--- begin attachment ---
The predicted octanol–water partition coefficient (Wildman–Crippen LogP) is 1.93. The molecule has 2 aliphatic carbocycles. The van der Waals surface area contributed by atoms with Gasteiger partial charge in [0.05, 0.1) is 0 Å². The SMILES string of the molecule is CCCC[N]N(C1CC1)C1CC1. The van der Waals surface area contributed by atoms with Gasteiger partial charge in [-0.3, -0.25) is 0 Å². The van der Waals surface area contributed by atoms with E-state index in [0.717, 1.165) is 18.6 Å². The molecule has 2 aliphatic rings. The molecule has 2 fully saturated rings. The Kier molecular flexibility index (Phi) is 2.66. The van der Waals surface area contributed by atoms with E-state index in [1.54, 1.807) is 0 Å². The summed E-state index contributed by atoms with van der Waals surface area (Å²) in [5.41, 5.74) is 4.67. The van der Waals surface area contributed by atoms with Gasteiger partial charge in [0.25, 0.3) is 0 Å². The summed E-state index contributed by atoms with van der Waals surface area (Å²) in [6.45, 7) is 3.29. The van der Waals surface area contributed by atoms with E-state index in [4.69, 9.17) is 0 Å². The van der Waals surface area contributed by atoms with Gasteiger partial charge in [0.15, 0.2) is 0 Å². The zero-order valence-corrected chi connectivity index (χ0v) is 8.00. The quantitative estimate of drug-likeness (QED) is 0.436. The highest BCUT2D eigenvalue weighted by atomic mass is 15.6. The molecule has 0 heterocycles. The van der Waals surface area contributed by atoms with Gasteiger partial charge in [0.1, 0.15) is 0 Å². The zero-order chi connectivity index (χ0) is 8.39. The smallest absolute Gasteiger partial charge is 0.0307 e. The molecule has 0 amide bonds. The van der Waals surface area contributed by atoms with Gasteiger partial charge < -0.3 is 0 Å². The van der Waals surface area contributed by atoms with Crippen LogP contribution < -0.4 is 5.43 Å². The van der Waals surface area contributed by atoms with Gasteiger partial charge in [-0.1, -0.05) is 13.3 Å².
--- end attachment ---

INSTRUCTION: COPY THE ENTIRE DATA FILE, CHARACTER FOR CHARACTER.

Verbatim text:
The predicted octanol–water partition coefficient (Wildman–Crippen LogP) is 1.93. The molecule has 2 aliphatic carbocycles. The van der Waals surface area contributed by atoms with Gasteiger partial charge in [0.05, 0.1) is 0 Å². The SMILES string of the molecule is CCCC[N]N(C1CC1)C1CC1. The van der Waals surface area contributed by atoms with Gasteiger partial charge in [-0.3, -0.25) is 0 Å². The van der Waals surface area contributed by atoms with E-state index in [0.717, 1.165) is 18.6 Å². The molecule has 2 aliphatic rings. The molecule has 2 fully saturated rings. The Kier molecular flexibility index (Phi) is 2.66. The van der Waals surface area contributed by atoms with E-state index in [1.54, 1.807) is 0 Å². The summed E-state index contributed by atoms with van der Waals surface area (Å²) in [5.41, 5.74) is 4.67. The van der Waals surface area contributed by atoms with Gasteiger partial charge in [0.25, 0.3) is 0 Å². The summed E-state index contributed by atoms with van der Waals surface area (Å²) in [6.45, 7) is 3.29. The van der Waals surface area contributed by atoms with E-state index in [4.69, 9.17) is 0 Å². The van der Waals surface area contributed by atoms with Gasteiger partial charge in [0.15, 0.2) is 0 Å². The zero-order valence-corrected chi connectivity index (χ0v) is 8.00. The quantitative estimate of drug-likeness (QED) is 0.436. The highest BCUT2D eigenvalue weighted by atomic mass is 15.6. The molecule has 0 heterocycles. The van der Waals surface area contributed by atoms with Gasteiger partial charge in [0.1, 0.15) is 0 Å². The zero-order chi connectivity index (χ0) is 8.39. The smallest absolute Gasteiger partial charge is 0.0307 e. The molecule has 0 amide bonds. The van der Waals surface area contributed by atoms with Gasteiger partial charge < -0.3 is 0 Å². The van der Waals surface area contributed by atoms with Crippen LogP contribution < -0.4 is 5.43 Å². The van der Waals surface area contributed by atoms with Gasteiger partial charge in [-0.1, -0.05) is 13.3 Å².